What gives us the flexibility and resilience to cope with the ongoing pressures and stresses of our lives? Sometimes we are totally thrown off course by a dead battery, forgetting an appointment or a tense misunderstanding with a co-worker or friend. Other times life sends us shocks and tragedies that nothing could have prepared us for. All stresses, whether annoyances or bigger traumatic events, cause unregulated surges of cortisol that knock out the functioning of the prefrontal cortex. Over time, if we experience these cortisol waves regularly, they compromise our immune system, our health and our overall ability to think, enjoy and function. Considering the frantic pace of life that many of us lead, it is lucky that there are some strategies that help people to navigate what Jon Kabbat-Zinn and Zorba the Greek call “The Full Catastrophe” of being alive.
A new book by Linda Graham, Bouncing Back: Rewiring your Brain for Maximum Resilience and Well-Being, is chock-full of exercises and easy-to-read science that helps you choose a neural diet (a new term to me too!) that enriches your coping capacities.
For instance – – – hanging out with good friends or your dog releases oxytocin, the wonderous neurotransmitter that calms down your whole nervous system. In fact, even thinking vividly about being with that dog or imaginine being cared for by someone you admire can do nearly the same thing:
“We can give our brains baths of oxytocin whenever we are with someone we truly love and who truly loves us. Neuroscientists have demonstrated many times that even remembering or imagining someone we love is enough to release small but regular doses of oxytocin.”
Similarly, choosing to be with people who have a calm, empathic presence helps soothe your frazzled nerves and help you to re-wire your reactivity patterns. In addition, Graham extolls the virtues of mindfulness – slowing down to notice and welcome whatever the present moment offers:
“Research is increasingly showing that practices of mindfulness and empathy are among the most powerful agents of brain change known to science. Both can catalyze brain change and guide it in a positive direction. Both strengthen the functioning of the pre-frontal cortex to rewire old patterns.”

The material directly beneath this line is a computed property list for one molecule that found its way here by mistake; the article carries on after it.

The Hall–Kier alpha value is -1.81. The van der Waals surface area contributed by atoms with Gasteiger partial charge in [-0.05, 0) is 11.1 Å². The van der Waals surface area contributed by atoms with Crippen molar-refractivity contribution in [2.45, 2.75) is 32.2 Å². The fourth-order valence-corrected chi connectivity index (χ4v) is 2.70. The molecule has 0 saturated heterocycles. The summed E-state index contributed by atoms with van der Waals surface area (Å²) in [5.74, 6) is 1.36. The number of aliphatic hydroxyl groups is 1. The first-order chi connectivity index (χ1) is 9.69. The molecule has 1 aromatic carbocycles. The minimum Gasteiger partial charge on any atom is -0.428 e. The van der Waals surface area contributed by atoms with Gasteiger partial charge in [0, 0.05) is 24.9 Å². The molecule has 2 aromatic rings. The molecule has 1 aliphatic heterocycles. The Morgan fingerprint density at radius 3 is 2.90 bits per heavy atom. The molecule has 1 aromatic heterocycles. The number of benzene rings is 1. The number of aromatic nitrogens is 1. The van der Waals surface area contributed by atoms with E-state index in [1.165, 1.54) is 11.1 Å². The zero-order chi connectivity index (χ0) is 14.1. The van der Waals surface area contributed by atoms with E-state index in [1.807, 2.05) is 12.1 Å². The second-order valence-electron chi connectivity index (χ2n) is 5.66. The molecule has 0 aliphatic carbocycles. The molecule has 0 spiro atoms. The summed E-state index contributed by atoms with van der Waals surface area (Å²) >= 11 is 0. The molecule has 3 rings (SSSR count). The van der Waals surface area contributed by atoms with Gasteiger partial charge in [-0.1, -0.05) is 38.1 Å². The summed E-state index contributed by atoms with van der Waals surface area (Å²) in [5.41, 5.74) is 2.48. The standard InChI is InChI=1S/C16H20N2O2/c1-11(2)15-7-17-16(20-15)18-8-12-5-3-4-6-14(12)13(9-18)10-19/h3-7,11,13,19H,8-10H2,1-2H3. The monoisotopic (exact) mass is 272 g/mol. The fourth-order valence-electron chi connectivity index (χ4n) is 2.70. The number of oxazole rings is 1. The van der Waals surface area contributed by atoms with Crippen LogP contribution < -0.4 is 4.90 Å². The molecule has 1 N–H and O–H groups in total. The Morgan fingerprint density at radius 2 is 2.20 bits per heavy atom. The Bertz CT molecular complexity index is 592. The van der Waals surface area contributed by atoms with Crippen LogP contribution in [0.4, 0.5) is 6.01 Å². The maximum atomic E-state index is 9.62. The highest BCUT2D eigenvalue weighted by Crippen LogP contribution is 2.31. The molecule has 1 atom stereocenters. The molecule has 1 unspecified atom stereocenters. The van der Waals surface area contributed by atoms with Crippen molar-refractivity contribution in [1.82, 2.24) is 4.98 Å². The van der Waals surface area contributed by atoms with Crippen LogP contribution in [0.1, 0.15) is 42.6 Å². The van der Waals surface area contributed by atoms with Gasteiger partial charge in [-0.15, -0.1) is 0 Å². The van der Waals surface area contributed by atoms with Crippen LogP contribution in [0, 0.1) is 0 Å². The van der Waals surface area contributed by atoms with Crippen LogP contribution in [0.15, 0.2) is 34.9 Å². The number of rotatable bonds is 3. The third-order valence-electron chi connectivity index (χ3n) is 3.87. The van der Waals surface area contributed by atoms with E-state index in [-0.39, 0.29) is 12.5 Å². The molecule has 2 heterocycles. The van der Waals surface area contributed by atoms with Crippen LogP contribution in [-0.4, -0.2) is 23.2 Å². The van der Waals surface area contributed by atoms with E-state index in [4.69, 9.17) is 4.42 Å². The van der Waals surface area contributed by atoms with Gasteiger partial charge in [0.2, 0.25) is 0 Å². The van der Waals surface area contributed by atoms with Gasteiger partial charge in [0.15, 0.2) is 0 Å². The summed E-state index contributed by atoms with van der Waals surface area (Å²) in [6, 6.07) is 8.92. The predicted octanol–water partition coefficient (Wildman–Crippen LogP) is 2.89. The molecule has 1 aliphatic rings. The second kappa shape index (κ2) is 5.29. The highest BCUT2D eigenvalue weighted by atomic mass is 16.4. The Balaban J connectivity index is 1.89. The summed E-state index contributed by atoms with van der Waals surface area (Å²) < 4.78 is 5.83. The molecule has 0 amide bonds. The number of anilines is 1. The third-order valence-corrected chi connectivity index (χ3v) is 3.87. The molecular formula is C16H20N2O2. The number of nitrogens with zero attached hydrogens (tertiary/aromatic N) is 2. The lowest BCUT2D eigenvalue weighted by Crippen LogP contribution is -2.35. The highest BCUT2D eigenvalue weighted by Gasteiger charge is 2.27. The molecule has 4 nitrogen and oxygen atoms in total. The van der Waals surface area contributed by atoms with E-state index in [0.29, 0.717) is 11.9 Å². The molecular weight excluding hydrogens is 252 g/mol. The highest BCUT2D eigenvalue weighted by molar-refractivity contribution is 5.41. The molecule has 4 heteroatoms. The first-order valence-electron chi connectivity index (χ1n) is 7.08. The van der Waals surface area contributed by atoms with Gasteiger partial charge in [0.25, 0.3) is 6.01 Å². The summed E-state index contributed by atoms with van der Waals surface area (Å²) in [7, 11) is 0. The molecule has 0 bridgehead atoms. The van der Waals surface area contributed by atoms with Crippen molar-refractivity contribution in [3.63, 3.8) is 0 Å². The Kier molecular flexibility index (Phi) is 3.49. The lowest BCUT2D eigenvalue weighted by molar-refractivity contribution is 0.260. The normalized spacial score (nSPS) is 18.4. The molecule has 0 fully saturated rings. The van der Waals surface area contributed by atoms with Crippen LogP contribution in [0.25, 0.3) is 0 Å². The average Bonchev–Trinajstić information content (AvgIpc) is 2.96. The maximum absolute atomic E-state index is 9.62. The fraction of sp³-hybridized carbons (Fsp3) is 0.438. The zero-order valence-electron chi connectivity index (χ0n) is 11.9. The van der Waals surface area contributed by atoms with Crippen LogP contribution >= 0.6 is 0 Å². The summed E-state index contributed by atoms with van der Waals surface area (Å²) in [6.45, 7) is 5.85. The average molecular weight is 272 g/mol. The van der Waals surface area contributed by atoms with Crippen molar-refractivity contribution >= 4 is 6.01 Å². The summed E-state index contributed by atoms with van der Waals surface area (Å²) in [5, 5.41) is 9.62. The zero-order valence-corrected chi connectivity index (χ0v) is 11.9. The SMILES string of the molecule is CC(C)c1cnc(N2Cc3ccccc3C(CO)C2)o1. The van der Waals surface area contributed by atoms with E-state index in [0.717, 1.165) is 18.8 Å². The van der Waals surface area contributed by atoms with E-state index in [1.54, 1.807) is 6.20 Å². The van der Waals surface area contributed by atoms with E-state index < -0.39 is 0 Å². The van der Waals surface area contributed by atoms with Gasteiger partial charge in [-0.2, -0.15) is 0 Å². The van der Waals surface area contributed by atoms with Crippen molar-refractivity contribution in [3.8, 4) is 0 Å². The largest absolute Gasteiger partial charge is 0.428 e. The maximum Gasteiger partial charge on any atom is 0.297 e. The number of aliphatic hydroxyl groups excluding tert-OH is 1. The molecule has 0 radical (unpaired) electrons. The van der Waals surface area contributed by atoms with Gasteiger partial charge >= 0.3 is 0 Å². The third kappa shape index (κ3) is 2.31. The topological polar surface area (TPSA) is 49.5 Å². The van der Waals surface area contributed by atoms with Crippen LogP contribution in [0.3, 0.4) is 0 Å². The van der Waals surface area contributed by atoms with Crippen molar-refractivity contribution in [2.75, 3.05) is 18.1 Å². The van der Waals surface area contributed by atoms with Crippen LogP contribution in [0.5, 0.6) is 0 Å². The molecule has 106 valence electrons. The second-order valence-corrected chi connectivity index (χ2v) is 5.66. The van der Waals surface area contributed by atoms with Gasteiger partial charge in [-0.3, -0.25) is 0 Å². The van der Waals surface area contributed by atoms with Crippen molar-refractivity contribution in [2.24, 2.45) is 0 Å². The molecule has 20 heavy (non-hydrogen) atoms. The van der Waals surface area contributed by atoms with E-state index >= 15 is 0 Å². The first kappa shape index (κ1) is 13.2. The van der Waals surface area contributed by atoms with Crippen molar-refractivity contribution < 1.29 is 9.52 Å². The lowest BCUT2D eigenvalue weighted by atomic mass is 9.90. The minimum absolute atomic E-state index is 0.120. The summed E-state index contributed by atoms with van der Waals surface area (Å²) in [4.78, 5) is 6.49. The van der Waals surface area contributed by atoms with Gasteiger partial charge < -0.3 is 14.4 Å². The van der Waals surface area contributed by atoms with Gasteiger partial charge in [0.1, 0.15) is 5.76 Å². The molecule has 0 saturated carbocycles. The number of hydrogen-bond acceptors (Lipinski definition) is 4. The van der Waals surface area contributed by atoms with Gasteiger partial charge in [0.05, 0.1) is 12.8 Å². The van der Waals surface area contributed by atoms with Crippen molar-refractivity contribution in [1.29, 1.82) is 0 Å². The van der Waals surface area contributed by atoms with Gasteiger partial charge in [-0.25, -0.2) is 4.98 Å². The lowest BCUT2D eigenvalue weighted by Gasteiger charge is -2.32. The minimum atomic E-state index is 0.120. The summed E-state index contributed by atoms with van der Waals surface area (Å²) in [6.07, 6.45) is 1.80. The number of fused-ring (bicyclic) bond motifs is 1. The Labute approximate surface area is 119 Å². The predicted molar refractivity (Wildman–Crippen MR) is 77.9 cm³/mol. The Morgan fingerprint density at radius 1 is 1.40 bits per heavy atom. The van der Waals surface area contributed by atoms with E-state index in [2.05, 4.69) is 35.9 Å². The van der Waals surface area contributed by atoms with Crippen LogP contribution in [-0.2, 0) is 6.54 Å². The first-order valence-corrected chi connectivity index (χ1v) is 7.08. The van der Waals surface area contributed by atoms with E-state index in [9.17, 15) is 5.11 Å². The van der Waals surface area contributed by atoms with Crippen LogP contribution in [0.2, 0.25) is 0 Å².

Here is Linda giving us a taste of one of her exercises that builds self-compassion and connection:
In a similar vein, the lovely Selkirk Retention Committee meets regularly all year to explore research and initiatives that might keep Selkirk Students thriving and successful in their chosen programs. We have talked a lot this year about the stresses and mental health concerns that many Selkirk students are dealing with daily. We also recognized that the more we, as staff, are sane and happy and love our lives, the more we have available to offer students and our workplace. So we started our Planning Day with a basket filled with ideas of what we do to keep our resilience batteries charged. Here are some of the Retention Rejuvenation Tips:
- Close my door and listen to the Cohen Brothers sing TRUE GRIT!
- Play with my new Puppy . . . . .
- Walk in the Forest.
- Close my door, breathe and re-group for a few minutes when I am overwhelmed!
- Write three things I am grateful for every day in my Gratitude Journal.
- Jump in the car and go somewhere where there is no Cell Service!
- Zentangling (see earlier post)
- If things are really wild, I call my Mom, or someone I know cares about me . . . . .
- Spending time working in my garden calms me right down.
Here are some of the Retention Crew (Jane Green, Joleen Kinakin, Allison Alder and Kim Verigin) hard at work and two great works of art from the Creativity Forum anonymous artists that worked with the Art Therapy students to capture some of the themes around self-care:
There were lots more great resilience ideas, but what are the things that you do that help you keep on keeping on???